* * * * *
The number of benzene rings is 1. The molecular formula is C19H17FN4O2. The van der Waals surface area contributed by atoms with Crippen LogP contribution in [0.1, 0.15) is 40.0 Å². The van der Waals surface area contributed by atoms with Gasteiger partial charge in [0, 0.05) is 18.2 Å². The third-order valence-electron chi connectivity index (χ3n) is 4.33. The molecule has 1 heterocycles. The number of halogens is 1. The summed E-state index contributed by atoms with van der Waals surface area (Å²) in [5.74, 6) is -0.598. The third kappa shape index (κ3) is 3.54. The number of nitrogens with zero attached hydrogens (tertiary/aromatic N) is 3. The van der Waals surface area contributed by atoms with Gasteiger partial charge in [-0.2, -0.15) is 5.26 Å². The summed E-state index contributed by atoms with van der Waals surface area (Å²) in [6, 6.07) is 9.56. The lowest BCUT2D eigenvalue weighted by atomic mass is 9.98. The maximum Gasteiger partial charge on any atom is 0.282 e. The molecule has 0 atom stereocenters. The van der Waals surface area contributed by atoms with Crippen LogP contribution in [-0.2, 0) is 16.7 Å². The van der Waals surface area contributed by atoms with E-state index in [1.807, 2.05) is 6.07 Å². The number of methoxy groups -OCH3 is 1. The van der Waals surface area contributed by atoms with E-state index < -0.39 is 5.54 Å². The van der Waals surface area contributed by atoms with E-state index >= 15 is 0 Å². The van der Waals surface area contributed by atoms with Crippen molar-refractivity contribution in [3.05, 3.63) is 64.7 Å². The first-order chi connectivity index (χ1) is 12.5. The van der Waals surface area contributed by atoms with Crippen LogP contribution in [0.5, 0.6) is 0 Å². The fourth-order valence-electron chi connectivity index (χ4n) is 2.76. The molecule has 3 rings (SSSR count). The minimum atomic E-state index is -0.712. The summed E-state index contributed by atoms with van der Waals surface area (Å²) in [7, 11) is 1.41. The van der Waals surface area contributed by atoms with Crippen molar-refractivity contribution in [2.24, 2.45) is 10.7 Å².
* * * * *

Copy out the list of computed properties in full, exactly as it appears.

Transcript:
The number of benzene rings is 1. The molecular formula is C19H17FN4O2. The van der Waals surface area contributed by atoms with Crippen LogP contribution in [0.1, 0.15) is 40.0 Å². The van der Waals surface area contributed by atoms with Gasteiger partial charge in [0, 0.05) is 18.2 Å². The third-order valence-electron chi connectivity index (χ3n) is 4.33. The molecule has 1 heterocycles. The number of halogens is 1. The summed E-state index contributed by atoms with van der Waals surface area (Å²) in [5.74, 6) is -0.598. The third kappa shape index (κ3) is 3.54. The number of nitrogens with zero attached hydrogens (tertiary/aromatic N) is 3. The van der Waals surface area contributed by atoms with Gasteiger partial charge in [-0.2, -0.15) is 5.26 Å². The summed E-state index contributed by atoms with van der Waals surface area (Å²) in [6, 6.07) is 9.56. The lowest BCUT2D eigenvalue weighted by atomic mass is 9.98. The maximum Gasteiger partial charge on any atom is 0.282 e. The molecule has 0 atom stereocenters. The van der Waals surface area contributed by atoms with Crippen LogP contribution in [-0.2, 0) is 16.7 Å². The van der Waals surface area contributed by atoms with E-state index in [1.807, 2.05) is 6.07 Å². The number of methoxy groups -OCH3 is 1. The van der Waals surface area contributed by atoms with E-state index < -0.39 is 5.54 Å². The van der Waals surface area contributed by atoms with E-state index >= 15 is 0 Å². The van der Waals surface area contributed by atoms with Crippen molar-refractivity contribution in [3.05, 3.63) is 64.7 Å². The first-order chi connectivity index (χ1) is 12.5. The van der Waals surface area contributed by atoms with Crippen LogP contribution in [0.5, 0.6) is 0 Å². The fourth-order valence-electron chi connectivity index (χ4n) is 2.76. The molecule has 3 rings (SSSR count). The minimum atomic E-state index is -0.712. The summed E-state index contributed by atoms with van der Waals surface area (Å²) in [7, 11) is 1.41. The van der Waals surface area contributed by atoms with Crippen molar-refractivity contribution in [2.24, 2.45) is 10.7 Å².